spraid(e) [spreathe, sprayed, . . . -- Forum Mod.]

Discuss word origins and meanings.
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spraid(e) [spreathe, sprayed, . . . -- Forum Mod.]

Post by motjuste » Tue Mar 27, 2007 10:33 pm

I wonder if anyone else has come across this word, which I have never seen written (hence my guess at its spelling)? My late father always used it instead of 'chapped' to describe hands reddened and sore from exposure to the cold.
His family came from the Channel islands, so I wondered if it might be a patois word. Can anyone help, please? It's bothered me for years.
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spraid(e) [spreathe, sprayed, . . . -- Forum Mod.]

Post by gdwdwrkr » Tue Mar 27, 2007 11:52 pm

I guess it couldn't be 'sprayed'...out fishing in the freezing cold with that wind and those waves....
Sounds like a case of chilblains.
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spraid(e) [spreathe, sprayed, . . . -- Forum Mod.]

Post by Erik_Kowal » Wed Mar 28, 2007 2:19 am

Kathryn, using OneLook.com's reverse dictionary tool to look up 'chapped' led me to 'spreathed' at the online slang dictionary located at http://www.peevish.co.uk/slang/s.htm :

Adj. Sore through exposure to cold weather, chapped. [South Wales use]

Of course, the similarity to 'spraid' could be coincidental, but if your father lived in Wales for a while, or worked with Welshmen at some point, it is quite possible that he might have picked up the word along the way. The Peevish.co.uk entry gives no indication of pronunciation. I also tried to look up the word in the Cassell Dictionary of Slang, but it is not included there.

I then looked up 'spreathe' in Chambers 20th Century Dictionary, where both it and 'spreaze' are given as variants of spray (3). Looking up spray (3) yields the following:

spr#257;, spreathe, spreethe spr#275;dh, spreaze, spreeze spr#275;z, (S.W. dial.) vs.t. and vs.i. to chap, roughen -- usu. in pa.p. sprayed, spraid, etc. [Origin obscure].

(It seems that the forum does not support some of the accented characters in the Chambers entry, so I should explain that #257; is a long A and #275; is a long E, and 'dh' is Chambers' way of indicating a voiced TH, as in 'there'.)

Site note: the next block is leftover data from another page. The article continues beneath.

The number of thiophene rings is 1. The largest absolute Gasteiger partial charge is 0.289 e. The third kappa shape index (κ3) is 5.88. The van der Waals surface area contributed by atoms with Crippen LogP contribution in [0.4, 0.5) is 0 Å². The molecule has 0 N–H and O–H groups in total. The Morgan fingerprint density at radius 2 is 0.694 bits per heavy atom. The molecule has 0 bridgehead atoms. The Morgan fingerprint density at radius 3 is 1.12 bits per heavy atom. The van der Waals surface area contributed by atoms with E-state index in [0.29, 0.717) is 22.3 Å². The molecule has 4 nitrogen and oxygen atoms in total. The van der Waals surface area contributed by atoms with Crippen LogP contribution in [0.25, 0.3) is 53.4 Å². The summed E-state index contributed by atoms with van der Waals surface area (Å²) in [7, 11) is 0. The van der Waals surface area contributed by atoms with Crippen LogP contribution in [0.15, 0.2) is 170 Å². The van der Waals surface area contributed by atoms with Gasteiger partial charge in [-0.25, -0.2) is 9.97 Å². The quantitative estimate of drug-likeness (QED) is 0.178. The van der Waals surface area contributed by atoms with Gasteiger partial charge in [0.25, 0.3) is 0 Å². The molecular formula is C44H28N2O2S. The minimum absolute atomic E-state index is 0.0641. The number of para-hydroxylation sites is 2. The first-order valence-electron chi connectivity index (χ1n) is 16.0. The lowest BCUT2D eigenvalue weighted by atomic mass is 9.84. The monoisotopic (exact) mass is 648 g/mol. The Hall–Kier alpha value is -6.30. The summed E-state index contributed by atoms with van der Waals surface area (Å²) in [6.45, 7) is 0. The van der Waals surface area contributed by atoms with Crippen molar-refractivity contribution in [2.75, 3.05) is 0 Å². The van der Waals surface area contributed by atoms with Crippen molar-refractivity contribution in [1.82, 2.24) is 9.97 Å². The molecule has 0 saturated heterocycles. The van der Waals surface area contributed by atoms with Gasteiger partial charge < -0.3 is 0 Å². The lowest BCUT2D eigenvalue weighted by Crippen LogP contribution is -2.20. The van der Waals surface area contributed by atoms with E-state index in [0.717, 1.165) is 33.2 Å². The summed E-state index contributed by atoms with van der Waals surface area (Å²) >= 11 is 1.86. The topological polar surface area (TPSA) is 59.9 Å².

So according to Chambers, gdwdwrkr was correct regarding the form of one of the word's variants, although its semantic content may ultimately be unconnected with the more familiar meaning of the word 'sprayed'.

We have one regular contributor to the forum who comes from South Wales, and who may have more to add in due course. In the meantime it is worth noting that both Wales, the Channel Islands and the south-west of England (which I take to mean an area roughly comprising Cornwall, Devon and Dorset) are all coastal regions, so it is reasonable to suppose that seafarers from those parts were likely to exchange vocabulary with each other, especially words or phrases connected with their work.
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spraid(e) [spreathe, sprayed, . . . -- Forum Mod.]

Post by Wizard of Oz » Wed Mar 28, 2007 3:31 am

.. but Erik has our one regular contributor to the forum who comes from South Wales recovered from celebrating his 60th coming of age to allow his mind to delve so deeply ??

WoZ
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spraid(e) [spreathe, sprayed, . . . -- Forum Mod.]

Post by Erik_Kowal » Wed Mar 28, 2007 5:07 am

That depends on whether he is more partial to the fruits of testamentology or tegestology. At the age of 60, I should think by now his course is set. ;-)
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Post by Bobinwales » Wed Mar 28, 2007 8:37 am

I'm still avoiding my children and that bath of olive oil. They have put a gas burner under it now...

Incidentally, I have discovered that hitting 60 gives you a headache and a bad stomach the following day, together with a distinct aversion to alcohol.

Actually, I have not come across spreathed before. I shall have a look around to see what I can find.
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spraid(e) [spreathe, sprayed, . . . -- Forum Mod.]

Post by Edwin Ashworth » Wed Mar 28, 2007 8:45 am

Are you sure it's the Welsh who start delving after they've stopped being minors, Wiz?
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spraid(e) [spreathe, sprayed, . . . -- Forum Mod.]

Post by Bobinwales » Wed Mar 28, 2007 11:16 am

I did find a Wenglish word “spreathe” here, but that left me with a problem. The Welsh words for chapped are ‘toredig’, ‘craciog’, ‘holltog’, none of which are in common use, and certainly do not relate to spreathe anyway. So the question is how the word got into Wenglish if is not a Welsh word?